Their philosophy means there’s a lot to like about this new squad-based war game; all the rules are in one book, and the army lists are in another.

“All the seven factions are contained in a single book too,” explains Renton, “this is great because you can learn the strengths and weaknesses of your enemy, without having to buy more faction-specific books or trawling the internet.”

So no more expensive hardback rules lists, and the gameplay is refreshingly fast based too? It all sounds less Mantic and more frantic. Or, as Renton words it, “You get fast, tactical gameplay and it doesn’t take an entire day to play a game.”

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With projects this rich and diverse, a board game division was a natural progression, “we’ve become well-known for creating accessible and enjoyable wargames and with the creation of the board game division, we want to develop more products that can be enjoyed by a wider range of audiences,” says Renton. “This could be a ready-made RPG adventure to play as part of a wider campaign, a card game that introduces new fans to our fantasy realms, or a kid-friendly dungeon crawler that can be played during a family game night”.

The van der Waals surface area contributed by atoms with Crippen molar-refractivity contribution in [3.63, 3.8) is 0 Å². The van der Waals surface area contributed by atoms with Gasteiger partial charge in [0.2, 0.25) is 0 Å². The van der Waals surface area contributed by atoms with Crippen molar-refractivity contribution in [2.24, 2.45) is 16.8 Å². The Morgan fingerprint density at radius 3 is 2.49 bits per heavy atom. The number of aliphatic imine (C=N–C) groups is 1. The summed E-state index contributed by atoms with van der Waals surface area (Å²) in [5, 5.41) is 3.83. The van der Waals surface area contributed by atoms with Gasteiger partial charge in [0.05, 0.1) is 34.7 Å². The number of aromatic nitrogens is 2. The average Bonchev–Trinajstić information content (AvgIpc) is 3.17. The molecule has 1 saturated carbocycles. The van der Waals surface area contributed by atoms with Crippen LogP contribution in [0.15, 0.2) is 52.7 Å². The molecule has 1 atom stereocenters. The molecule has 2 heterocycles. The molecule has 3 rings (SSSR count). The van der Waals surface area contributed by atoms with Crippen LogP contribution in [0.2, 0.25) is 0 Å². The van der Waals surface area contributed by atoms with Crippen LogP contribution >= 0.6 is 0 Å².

One risk of such a broad goal with their in-game universes, is that there can be too much to focus on – at the cost of other areas. This is not lost on Renton, who explains, “having these titles published under the Mantic Board Games Division brand allows them to be produced without detracting from our core fantasy and sci-fi releases. What’s more, it gives us new ways to introduce gamers to the wonderful worlds of Mantic.”